The province of Ontario recently introduced a new sex education curriculum. This has not been updated since 1998. The new curriculum is actually only one component of the health and physical education curriculum (http://www.edu.gov.on.ca/eng/curriculum/elementary/health1to8.pdf).
An interim version of the new curriculum was introduced in 2010, but was quickly withdrawn after numerous protests, particularly by religious groups. This time the provincial government is going to go ahead in spite of any objections. No changes are allowed.
In the new curriculum, which is largely unchanged from the earlier version, Ontario students will learn the proper names for body parts in Grade 1, which in some provinces takes place even earlier. And they will begin discussing the changes associated with puberty in Grade 4, as is the case in many other provinces.
Students in Ontario will learn about sexually-transmitted infections in Grades 7-8, which is taught earlier than in most other provinces; while sexual orientation, identity, and gender stereotypes will be introduced in Grade 9, although some of this is later than in other provinces.
Quebec is the only Canadian province without a mandatory sex education program, although teachers are urged to integrate the topic into other courses, according to the guidelines of the Quebec Ministry of Education, which is similar to the regulations that exist in other provinces.
Ontario Education Minister Liz Sandals presents the revised Health and Physical Education curriculum
Religious groups, predictably, are opposed to parts, such as masturbation and gender identity, of the new Ontario curriculum. But most people are prepared to accept it, with some notable exceptions such as Campaign Life, which objected strongly to the 2010 document because it views sex as a purely recreational activity whose purpose is pleasure, apart from love or marriage, which are not mentioned at all in the new curriculum.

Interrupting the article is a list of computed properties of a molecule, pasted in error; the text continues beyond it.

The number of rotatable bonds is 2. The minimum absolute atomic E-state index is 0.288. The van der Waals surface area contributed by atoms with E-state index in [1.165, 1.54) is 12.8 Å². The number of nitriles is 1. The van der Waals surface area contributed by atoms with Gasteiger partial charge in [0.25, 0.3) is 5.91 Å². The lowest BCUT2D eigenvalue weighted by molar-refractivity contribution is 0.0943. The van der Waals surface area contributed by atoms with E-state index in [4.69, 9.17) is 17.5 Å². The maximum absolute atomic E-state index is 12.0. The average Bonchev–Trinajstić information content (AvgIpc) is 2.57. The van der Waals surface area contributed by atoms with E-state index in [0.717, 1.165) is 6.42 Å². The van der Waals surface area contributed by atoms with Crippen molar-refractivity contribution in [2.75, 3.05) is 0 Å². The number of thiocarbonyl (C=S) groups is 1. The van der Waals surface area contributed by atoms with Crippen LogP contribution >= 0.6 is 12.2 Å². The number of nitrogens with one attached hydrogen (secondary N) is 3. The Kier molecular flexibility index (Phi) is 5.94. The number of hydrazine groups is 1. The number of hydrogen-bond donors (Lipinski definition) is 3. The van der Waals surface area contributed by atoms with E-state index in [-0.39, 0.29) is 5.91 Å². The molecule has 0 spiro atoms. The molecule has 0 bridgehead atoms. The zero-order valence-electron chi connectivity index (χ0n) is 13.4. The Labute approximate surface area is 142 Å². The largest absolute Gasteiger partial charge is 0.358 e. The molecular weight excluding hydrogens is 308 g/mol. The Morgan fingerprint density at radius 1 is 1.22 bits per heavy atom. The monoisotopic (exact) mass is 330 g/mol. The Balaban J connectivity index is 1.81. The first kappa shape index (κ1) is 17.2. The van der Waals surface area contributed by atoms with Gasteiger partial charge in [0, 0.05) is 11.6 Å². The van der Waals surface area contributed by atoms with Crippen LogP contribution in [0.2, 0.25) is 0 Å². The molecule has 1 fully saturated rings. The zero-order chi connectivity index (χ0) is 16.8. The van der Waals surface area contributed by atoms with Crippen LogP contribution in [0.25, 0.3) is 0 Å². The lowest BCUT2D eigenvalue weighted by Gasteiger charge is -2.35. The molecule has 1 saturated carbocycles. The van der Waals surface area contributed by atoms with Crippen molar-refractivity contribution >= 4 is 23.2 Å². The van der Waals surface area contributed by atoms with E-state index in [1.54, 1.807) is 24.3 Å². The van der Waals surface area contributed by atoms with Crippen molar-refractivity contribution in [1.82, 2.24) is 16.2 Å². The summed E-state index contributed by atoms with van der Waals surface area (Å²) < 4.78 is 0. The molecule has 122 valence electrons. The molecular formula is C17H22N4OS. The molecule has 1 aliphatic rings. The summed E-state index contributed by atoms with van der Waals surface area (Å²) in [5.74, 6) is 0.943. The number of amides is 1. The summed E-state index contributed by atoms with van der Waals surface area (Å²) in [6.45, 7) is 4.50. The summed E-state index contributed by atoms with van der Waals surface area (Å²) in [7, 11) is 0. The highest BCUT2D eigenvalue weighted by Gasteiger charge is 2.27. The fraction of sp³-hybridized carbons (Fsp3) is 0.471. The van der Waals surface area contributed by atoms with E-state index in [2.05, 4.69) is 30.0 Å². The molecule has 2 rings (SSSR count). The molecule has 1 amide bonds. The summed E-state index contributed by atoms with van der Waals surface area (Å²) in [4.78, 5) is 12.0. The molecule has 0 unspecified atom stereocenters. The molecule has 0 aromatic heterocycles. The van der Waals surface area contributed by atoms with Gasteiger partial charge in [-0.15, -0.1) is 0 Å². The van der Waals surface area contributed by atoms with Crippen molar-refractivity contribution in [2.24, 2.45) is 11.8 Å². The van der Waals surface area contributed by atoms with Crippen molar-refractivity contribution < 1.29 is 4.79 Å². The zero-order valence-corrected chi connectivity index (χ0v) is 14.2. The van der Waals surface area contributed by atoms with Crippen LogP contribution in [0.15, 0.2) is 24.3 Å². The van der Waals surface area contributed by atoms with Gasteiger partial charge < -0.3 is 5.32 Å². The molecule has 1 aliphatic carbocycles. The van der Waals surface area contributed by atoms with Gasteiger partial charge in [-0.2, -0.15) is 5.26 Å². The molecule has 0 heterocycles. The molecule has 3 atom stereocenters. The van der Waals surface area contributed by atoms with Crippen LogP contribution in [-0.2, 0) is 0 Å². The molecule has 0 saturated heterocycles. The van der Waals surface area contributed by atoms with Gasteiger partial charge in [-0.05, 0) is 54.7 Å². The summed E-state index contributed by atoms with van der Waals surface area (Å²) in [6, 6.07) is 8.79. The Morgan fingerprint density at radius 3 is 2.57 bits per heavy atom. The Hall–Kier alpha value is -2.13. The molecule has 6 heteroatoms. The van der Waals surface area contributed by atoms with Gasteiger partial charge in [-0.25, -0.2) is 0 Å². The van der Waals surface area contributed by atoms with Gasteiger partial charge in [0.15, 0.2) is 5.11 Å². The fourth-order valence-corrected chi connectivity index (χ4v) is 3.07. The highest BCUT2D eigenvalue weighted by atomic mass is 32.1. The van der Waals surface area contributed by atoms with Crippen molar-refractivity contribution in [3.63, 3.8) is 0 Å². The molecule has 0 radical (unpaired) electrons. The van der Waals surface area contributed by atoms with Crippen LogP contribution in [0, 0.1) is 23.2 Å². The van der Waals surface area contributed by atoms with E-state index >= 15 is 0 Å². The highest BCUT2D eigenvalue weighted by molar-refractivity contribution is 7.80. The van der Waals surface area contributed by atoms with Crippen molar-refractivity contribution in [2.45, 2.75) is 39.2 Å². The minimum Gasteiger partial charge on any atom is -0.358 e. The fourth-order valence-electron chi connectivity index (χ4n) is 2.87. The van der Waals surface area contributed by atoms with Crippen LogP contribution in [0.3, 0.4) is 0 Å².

Consent has become an important, but touchy, issue for this curriculum. An emphatic "yes" has now replaced the old mantra of "no means no." But in order for consent to work, everyone has to know what they are doing., and that requires sex education.
Now, in the digital age, sexting also needs to be discussed with students. That requires not only sex education but also education about the laws relating to the dissemination of child pornography.
Sex education can be a deterrent to pornography. According to the British TV program The Sex Education Show (http://www.channel4.com/programmes/the-sex-education-show/episode-guide), which was intended for teens and discussed sex very frankly, British teens watch an average of 90 minutes of porn a week. Even that percentage may have been understated.
This is an example of the frankness of the British program
Today even very young children have access to images that are a billion times more explicit than what was available a few generations ago. I remember when the only "girlie" magazines available had the genitals of women airbrushed out.
Many in my generation received little or no sex education at school. We were supposed to learn that from our parents, but before they could or dared to get around to it, we had already picked up a lot of (mis)information from our peers. The generations that followed have fared better, but even they did not get all the information (or the porn) that is available today on the Internet